As the First World War reaches East Africa, the colonists form a militia led by the colonial patriarch Lord Delamere, which includes Denys and Bror among their number. A military expedition sets out in search of the forces from the neighboring German colony of German East Africa. Responding to the militia's need for supplies, Karen leads a difficult expedition to find them and returns safely. Shortly after the end of the war, in the evenings, Karen makes up exotic and imaginative stories to entertain her visitors.

Karen discovers that Bror has given her syphilis. As she is unable to receive proper treatment in Nairobi, she returns to Denmark for treatment and recuperation. Bror agrees to manage the farm while she is away. When she returns, now unable to bear children, Bror resumes his safari work and they begin to live separately.

The relationship between Karen and Denys develops, and he comes to live with her. Denys acquires a Gipsy Moth biplane and often takes Karen flying. Karen and Bror get a divorce on the grounds of Bror's infidelity. When Karen learns that Denys has taken one of her female acquaintances on a private safari, Karen comes to realize that Denys does not share her desire for a monogamous, domestic relationship. He assures her that when he is with her he wants to be with her, and states that a marriage is immaterial to their relationship. Eventually, this drives them apart and, refusing to be tied down, he moves out.

The farm eventually yields a good harvest, but a fire destroys much of the farm and factory, forcing her to sell out. She prepares for her departure from Kenya to Denmark by appealing to the incoming governor to provide land for her Kikuyu workers to allow them to stay together, and by selling most of her remaining possessions at a rummage sale. Denys visits the now-empty house and Karen comments that the house should have been (empty) all-along and, as with her other efforts, the returning of things to their natural state is as it should be. Denys says that he was just getting used to her things.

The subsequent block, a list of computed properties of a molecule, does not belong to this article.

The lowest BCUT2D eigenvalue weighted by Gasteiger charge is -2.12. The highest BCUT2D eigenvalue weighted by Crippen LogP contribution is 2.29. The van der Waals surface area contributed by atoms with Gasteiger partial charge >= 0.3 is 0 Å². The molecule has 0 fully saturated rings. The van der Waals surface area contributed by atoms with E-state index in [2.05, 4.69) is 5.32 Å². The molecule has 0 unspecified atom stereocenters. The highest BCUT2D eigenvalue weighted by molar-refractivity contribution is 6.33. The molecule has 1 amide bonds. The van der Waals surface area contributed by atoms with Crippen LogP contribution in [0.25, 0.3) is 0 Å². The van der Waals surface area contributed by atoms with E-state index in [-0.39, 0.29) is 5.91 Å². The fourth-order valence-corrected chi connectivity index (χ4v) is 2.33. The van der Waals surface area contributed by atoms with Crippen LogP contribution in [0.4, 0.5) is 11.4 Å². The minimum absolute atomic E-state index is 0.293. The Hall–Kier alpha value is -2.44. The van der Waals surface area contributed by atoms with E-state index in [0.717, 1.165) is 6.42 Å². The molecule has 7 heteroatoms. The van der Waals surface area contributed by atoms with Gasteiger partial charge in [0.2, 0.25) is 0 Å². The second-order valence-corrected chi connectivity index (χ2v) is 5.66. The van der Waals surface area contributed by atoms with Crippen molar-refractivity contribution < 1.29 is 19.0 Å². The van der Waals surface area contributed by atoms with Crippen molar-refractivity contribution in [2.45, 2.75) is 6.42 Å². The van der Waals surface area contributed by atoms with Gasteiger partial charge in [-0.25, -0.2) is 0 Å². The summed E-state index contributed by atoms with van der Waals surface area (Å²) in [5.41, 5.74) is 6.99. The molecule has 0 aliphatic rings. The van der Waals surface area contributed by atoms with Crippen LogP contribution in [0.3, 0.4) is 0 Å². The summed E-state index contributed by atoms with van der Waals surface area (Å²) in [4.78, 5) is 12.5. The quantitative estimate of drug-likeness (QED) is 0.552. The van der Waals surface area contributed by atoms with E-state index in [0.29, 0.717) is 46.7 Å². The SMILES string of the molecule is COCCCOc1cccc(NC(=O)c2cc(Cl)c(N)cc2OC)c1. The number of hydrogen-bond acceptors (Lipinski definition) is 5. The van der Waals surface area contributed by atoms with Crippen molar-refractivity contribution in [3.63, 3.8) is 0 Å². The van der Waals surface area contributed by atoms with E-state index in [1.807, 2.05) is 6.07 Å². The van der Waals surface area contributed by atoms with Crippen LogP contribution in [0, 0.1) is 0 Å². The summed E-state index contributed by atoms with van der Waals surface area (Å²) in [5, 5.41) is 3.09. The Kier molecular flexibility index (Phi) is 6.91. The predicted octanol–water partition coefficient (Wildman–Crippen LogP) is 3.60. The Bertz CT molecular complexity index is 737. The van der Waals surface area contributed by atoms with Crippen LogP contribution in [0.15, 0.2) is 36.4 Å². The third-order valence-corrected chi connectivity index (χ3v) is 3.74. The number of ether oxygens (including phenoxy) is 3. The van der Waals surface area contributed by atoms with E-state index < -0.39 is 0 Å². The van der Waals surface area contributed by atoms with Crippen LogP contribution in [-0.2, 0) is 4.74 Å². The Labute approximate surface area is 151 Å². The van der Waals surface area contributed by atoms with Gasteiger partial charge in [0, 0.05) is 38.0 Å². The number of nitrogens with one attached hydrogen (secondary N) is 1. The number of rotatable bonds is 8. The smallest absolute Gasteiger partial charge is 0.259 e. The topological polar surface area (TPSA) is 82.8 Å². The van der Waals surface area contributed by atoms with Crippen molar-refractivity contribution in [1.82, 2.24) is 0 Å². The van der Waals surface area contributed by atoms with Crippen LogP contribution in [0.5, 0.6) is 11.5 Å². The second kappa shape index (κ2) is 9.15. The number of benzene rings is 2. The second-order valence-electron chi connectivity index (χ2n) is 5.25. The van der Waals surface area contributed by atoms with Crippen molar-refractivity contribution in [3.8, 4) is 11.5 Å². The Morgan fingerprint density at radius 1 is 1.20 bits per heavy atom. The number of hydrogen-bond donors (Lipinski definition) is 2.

As he is about to depart for a safari scouting trip in his airplane, they agree that the following Friday he will return and fly her to Mombasa; with Karen then continuing on to Denmark. Friday comes and Denys does not appear. Bror then arrives to tell her that Denys' biplane has crashed and burned in Tsavo. During Denys' funeral, Karen recites an excerpt of a poem by A. E. Housman about a lauded athlete dying young who, as with Denys, is not fated to decline into old age. Later, as she is about to depart, she goes to the Muthaiga Club to complete arrangements for forwarding any mail. The members, having come to admire her, invite her into the men-only salon for a toast. At the railway station, she gives Farah the compass that Denys had given to her, and says goodbye to Farah, then turns back to ask him to say her name so she can hear his voice one last time. Later, Farah writes to Karen in Denmark, telling her that a pair of lions often visit Denys' grave.

As the movie ends, the on-screen narrative notes that Karen later became a published author under the pen name Isak Dinesen. Among her work is the memoir about her experiences in Africa, Out of Africa, the first line from which is used to introduce this film. She never returned to Africa.

Posted by George Freund on October 21, 2022 at 12:31 AM 106 Views